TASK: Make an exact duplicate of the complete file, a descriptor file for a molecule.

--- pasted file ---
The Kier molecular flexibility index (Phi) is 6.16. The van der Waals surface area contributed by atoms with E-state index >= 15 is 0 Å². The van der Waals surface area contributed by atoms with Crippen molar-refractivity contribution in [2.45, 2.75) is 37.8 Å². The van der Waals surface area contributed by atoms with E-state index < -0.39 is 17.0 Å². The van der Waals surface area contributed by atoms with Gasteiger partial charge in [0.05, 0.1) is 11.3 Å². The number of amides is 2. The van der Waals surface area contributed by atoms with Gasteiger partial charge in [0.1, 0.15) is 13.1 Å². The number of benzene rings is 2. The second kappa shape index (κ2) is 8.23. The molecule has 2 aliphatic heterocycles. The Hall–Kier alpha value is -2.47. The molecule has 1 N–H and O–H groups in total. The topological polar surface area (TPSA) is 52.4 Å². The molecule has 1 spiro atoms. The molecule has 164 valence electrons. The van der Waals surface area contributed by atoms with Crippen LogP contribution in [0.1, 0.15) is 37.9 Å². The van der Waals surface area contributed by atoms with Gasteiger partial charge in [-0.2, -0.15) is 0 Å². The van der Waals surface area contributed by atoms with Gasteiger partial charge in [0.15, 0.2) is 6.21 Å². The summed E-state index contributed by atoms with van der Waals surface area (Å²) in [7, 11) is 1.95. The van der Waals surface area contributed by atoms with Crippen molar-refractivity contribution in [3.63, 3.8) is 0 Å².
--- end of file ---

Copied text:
The Kier molecular flexibility index (Phi) is 6.16. The van der Waals surface area contributed by atoms with E-state index >= 15 is 0 Å². The van der Waals surface area contributed by atoms with Crippen molar-refractivity contribution in [2.45, 2.75) is 37.8 Å². The van der Waals surface area contributed by atoms with E-state index < -0.39 is 17.0 Å². The van der Waals surface area contributed by atoms with Gasteiger partial charge in [0.05, 0.1) is 11.3 Å². The number of amides is 2. The van der Waals surface area contributed by atoms with Gasteiger partial charge in [0.1, 0.15) is 13.1 Å². The number of benzene rings is 2. The second kappa shape index (κ2) is 8.23. The molecule has 2 aliphatic heterocycles. The Hall–Kier alpha value is -2.47. The molecule has 1 N–H and O–H groups in total. The topological polar surface area (TPSA) is 52.4 Å². The molecule has 1 spiro atoms. The molecule has 164 valence electrons. The van der Waals surface area contributed by atoms with Crippen LogP contribution in [0.1, 0.15) is 37.9 Å². The van der Waals surface area contributed by atoms with Gasteiger partial charge in [-0.2, -0.15) is 0 Å². The van der Waals surface area contributed by atoms with Gasteiger partial charge in [0.15, 0.2) is 6.21 Å². The summed E-state index contributed by atoms with van der Waals surface area (Å²) in [7, 11) is 1.95. The van der Waals surface area contributed by atoms with Crippen molar-refractivity contribution in [3.63, 3.8) is 0 Å².